Durvasula has more suggestions for how to get to a healthy weight.
“Take the time to connect back with you, take stock on how you eat, and most importantly why you eat,” she said. “Keep a food diary to identify tricky times of day, places, foods, etc.”
Sometimes psychological issues are the culprit of food issues, and that’s when it can be helpful to see a mental health professional.
“This is about your body and your mind - listen to both and don't just mindlessly follow a ‘diet plan’ to achieve a short term weight loss goal -this should be about mental and physical wellness and sustainability,” Durvasula said.
Martina Cartwright, a registered dietitian in Scottsdale, said the connection between good mental health and healthy weight is complex, because some people are at an unhealthy weight but think it is healthy, and they might experience poor mental health.
“So if we define healthy weight as being within one's BMI or appropriate weight for age AND the person accepts that their current and truly objective weight (as measured on the scale or the way their clothes fit) is healthy, then yes being a healthy weight does impact mental health,” Cartwright said.
However, it is also common for most women to have issues with their weight or certain body parts.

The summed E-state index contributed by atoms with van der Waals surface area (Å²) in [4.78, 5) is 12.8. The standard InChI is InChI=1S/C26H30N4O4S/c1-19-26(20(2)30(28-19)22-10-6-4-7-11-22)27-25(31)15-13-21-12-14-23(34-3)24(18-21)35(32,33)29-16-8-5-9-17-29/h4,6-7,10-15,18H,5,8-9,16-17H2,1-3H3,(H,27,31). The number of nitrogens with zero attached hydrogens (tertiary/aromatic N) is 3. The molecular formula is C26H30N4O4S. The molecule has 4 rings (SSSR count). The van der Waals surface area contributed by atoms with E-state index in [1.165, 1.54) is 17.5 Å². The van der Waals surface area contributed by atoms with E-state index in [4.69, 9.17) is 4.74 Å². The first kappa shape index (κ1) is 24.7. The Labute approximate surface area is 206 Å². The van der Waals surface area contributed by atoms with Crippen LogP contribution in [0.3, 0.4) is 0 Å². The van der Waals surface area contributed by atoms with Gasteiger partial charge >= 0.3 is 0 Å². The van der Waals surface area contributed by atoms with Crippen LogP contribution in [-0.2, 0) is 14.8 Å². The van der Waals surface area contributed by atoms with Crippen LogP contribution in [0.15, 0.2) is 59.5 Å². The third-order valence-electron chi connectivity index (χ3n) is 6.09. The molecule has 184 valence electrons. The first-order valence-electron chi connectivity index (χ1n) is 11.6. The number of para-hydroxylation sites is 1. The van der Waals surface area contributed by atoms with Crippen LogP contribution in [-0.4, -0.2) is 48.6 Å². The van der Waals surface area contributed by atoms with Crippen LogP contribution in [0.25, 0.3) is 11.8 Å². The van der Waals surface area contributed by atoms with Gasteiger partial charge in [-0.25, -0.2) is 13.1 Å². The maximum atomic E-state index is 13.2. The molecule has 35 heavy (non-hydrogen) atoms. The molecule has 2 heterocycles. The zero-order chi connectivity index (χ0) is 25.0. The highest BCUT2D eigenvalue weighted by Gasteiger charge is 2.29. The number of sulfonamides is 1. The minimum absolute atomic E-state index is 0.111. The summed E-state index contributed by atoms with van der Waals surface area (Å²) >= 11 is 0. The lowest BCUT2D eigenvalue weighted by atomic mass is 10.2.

“The depth of this dissatisfaction can have a profound effect on self-esteem, self-confidence and happiness,” she said. “Having a positive outlook is usually coupled with higher self-esteem and better body satisfaction but may not lead to a healthy weight. It is more about body acceptance rather than the number on the scale.”
She said some studies have been conducted showing a link between weight and mental health issues. For example, obesity has been associated with moodiness, sadness and depression.
“Obsessive compulsive disorder is often linked to anorexia nervosa, and depression is associated with stress or binge eating disorder and bulimia,” Cartwright added.
“Most bulimics are within normal weight ranges. However, anorexics are very thin and many binge eaters are overweight.”
Depression can also contribute to weight gain, and vice versa.